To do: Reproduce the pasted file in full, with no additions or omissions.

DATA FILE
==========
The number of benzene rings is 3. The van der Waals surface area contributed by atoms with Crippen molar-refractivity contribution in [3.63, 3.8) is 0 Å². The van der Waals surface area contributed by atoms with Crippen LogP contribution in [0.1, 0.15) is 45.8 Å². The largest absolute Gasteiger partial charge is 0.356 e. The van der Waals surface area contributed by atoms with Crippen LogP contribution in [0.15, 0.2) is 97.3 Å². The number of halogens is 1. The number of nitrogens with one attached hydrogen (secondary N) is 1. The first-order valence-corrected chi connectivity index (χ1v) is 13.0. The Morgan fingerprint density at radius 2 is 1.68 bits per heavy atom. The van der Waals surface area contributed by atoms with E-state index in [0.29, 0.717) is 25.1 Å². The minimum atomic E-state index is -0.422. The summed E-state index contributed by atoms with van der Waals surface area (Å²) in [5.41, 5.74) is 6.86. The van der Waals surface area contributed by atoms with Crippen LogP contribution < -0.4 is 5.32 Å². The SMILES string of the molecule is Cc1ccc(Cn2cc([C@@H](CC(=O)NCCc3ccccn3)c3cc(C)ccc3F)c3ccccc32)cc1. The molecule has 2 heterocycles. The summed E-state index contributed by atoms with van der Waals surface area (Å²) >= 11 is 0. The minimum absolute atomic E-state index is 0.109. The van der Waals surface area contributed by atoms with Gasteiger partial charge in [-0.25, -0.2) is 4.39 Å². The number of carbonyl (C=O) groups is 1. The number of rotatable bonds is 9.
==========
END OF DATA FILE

The number of benzene rings is 3. The van der Waals surface area contributed by atoms with Crippen molar-refractivity contribution in [3.63, 3.8) is 0 Å². The van der Waals surface area contributed by atoms with Crippen LogP contribution in [0.1, 0.15) is 45.8 Å². The largest absolute Gasteiger partial charge is 0.356 e. The van der Waals surface area contributed by atoms with Crippen LogP contribution in [0.15, 0.2) is 97.3 Å². The number of halogens is 1. The number of nitrogens with one attached hydrogen (secondary N) is 1. The first-order valence-corrected chi connectivity index (χ1v) is 13.0. The Morgan fingerprint density at radius 2 is 1.68 bits per heavy atom. The van der Waals surface area contributed by atoms with E-state index in [0.29, 0.717) is 25.1 Å². The minimum atomic E-state index is -0.422. The summed E-state index contributed by atoms with van der Waals surface area (Å²) in [5.41, 5.74) is 6.86. The van der Waals surface area contributed by atoms with Crippen LogP contribution < -0.4 is 5.32 Å². The SMILES string of the molecule is Cc1ccc(Cn2cc([C@@H](CC(=O)NCCc3ccccn3)c3cc(C)ccc3F)c3ccccc32)cc1. The molecule has 2 heterocycles. The summed E-state index contributed by atoms with van der Waals surface area (Å²) >= 11 is 0. The minimum absolute atomic E-state index is 0.109. The van der Waals surface area contributed by atoms with Gasteiger partial charge in [-0.25, -0.2) is 4.39 Å². The number of carbonyl (C=O) groups is 1. The number of rotatable bonds is 9.